LexisLibrary and LexisPSL
Sign up for a free trial today and get full access for a weekTrial
The conclusions of a short research study into the difficulties facing individuals with learning disabilities when they need to access legal services has been published by the University of Bristol.
The report, What happens when people with learning disabilities need advice about the law?, which was jointly commissioned by the Legal Services Board, the Legal Services Consumer Panel and Mencap, considered the barriers preventing people with learning disabilities, or their families and carers, from accessing legal services when they needed them. The study considered key areas where individuals with learning disabilities needed access to legal services including domestic abuse, bullying and hate crime, discrimination and offending.
Care proceedings were one of the key areas of concern. One study found that 12.5% of parents involved in care proceedings had learning disabilities. In one local authority looked at by another study, one sixth of care proceedings involved at least one parent with learning disabilities and in three quarters of these cases the children were removed. It has been shown that learning disabled parents often have no support in their involvement with child protection agencies or courts and are often not advised to seek legal representation by children's services.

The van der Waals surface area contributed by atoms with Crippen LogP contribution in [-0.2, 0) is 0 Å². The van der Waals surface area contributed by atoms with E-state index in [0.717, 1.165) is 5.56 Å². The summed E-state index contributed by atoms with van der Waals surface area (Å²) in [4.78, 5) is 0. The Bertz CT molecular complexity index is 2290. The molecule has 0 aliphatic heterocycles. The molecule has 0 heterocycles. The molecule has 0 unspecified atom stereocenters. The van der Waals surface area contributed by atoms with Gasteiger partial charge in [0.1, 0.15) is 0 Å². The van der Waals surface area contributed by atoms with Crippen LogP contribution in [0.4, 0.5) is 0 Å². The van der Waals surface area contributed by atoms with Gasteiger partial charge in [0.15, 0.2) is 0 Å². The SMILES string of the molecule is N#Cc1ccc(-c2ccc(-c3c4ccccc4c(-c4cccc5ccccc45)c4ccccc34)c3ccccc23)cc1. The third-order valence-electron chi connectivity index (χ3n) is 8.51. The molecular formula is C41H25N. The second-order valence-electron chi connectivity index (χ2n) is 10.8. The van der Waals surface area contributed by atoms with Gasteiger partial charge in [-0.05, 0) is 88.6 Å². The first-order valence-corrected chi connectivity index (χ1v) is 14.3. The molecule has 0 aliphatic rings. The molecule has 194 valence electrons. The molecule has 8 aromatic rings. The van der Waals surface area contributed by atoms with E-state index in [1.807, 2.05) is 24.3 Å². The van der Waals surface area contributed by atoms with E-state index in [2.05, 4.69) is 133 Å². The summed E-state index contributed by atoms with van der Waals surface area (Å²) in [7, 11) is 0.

Access to justice is a human rights issue and the study has been carried out against the backdrop of the 2006 UN Convention on Rights of Persons with Disabilities, which was ratified by the UK in 2009. Article 5 of the Convention states specifically the rights of disabled people in relation to the law and their rights to be free from discrimination. To add to their struggle to access justice, it is likely that learning disabled clients will be disproportionately affected by legal aid cuts under the Legal Aid, Sentencing and Punishment of Offenders Act 2012.
The report recommends that accessible information for people with learning disabilities should be developed, to explain to them what legal services are for and how they can access them. It also suggests that further information and resources should be produced for the use of families and carers where they need to access legal services on behalf of others. Professional training for legal practitioners is recommended to improve awareness and knowledge about learning disabilities. Finally, it was suggested that collaborative working between the legal services and social care sector in this area be promoted.
The Red Book is the acknowledged authority on practice and procedure